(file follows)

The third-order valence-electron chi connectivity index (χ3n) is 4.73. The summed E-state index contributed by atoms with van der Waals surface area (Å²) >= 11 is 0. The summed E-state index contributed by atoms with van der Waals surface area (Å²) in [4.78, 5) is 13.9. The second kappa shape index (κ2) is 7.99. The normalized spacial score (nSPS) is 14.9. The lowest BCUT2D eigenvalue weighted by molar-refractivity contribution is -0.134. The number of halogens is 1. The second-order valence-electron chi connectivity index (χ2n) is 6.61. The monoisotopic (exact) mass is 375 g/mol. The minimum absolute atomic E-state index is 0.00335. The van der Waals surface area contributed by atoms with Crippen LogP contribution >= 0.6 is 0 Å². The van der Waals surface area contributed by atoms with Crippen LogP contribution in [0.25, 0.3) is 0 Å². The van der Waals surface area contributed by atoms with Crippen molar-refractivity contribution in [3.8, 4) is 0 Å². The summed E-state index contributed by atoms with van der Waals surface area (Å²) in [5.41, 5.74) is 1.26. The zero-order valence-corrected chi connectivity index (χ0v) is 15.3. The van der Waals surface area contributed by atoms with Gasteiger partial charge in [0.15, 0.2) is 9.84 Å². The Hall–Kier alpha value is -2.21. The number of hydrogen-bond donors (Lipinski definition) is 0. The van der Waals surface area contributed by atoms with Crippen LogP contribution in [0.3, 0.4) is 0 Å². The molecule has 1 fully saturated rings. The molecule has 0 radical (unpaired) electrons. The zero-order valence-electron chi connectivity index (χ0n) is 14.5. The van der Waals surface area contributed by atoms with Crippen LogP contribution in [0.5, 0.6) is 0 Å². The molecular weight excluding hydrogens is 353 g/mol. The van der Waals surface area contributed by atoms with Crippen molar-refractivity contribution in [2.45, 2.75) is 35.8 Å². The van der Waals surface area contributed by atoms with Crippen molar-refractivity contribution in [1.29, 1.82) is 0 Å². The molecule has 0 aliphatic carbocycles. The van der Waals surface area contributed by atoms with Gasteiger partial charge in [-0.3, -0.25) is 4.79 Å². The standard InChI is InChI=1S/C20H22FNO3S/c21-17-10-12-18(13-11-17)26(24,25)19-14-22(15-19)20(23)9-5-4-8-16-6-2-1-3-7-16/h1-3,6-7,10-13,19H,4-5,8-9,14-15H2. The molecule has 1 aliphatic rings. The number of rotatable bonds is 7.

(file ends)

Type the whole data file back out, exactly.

The third-order valence-electron chi connectivity index (χ3n) is 4.73. The summed E-state index contributed by atoms with van der Waals surface area (Å²) >= 11 is 0. The summed E-state index contributed by atoms with van der Waals surface area (Å²) in [4.78, 5) is 13.9. The second kappa shape index (κ2) is 7.99. The normalized spacial score (nSPS) is 14.9. The lowest BCUT2D eigenvalue weighted by molar-refractivity contribution is -0.134. The number of halogens is 1. The second-order valence-electron chi connectivity index (χ2n) is 6.61. The monoisotopic (exact) mass is 375 g/mol. The minimum absolute atomic E-state index is 0.00335. The van der Waals surface area contributed by atoms with Crippen LogP contribution >= 0.6 is 0 Å². The van der Waals surface area contributed by atoms with Crippen LogP contribution in [0.25, 0.3) is 0 Å². The van der Waals surface area contributed by atoms with Crippen molar-refractivity contribution in [3.8, 4) is 0 Å². The summed E-state index contributed by atoms with van der Waals surface area (Å²) in [5.41, 5.74) is 1.26. The zero-order valence-corrected chi connectivity index (χ0v) is 15.3. The van der Waals surface area contributed by atoms with Gasteiger partial charge in [0.15, 0.2) is 9.84 Å². The Hall–Kier alpha value is -2.21. The number of hydrogen-bond donors (Lipinski definition) is 0. The van der Waals surface area contributed by atoms with Crippen LogP contribution in [0.3, 0.4) is 0 Å². The molecule has 1 fully saturated rings. The molecule has 0 radical (unpaired) electrons. The zero-order valence-electron chi connectivity index (χ0n) is 14.5. The van der Waals surface area contributed by atoms with Crippen LogP contribution in [0.5, 0.6) is 0 Å². The molecular weight excluding hydrogens is 353 g/mol. The van der Waals surface area contributed by atoms with Crippen molar-refractivity contribution in [2.45, 2.75) is 35.8 Å². The van der Waals surface area contributed by atoms with Crippen molar-refractivity contribution in [1.29, 1.82) is 0 Å². The molecule has 0 aliphatic carbocycles. The van der Waals surface area contributed by atoms with Gasteiger partial charge in [-0.3, -0.25) is 4.79 Å². The standard InChI is InChI=1S/C20H22FNO3S/c21-17-10-12-18(13-11-17)26(24,25)19-14-22(15-19)20(23)9-5-4-8-16-6-2-1-3-7-16/h1-3,6-7,10-13,19H,4-5,8-9,14-15H2. The molecule has 1 aliphatic rings. The number of rotatable bonds is 7.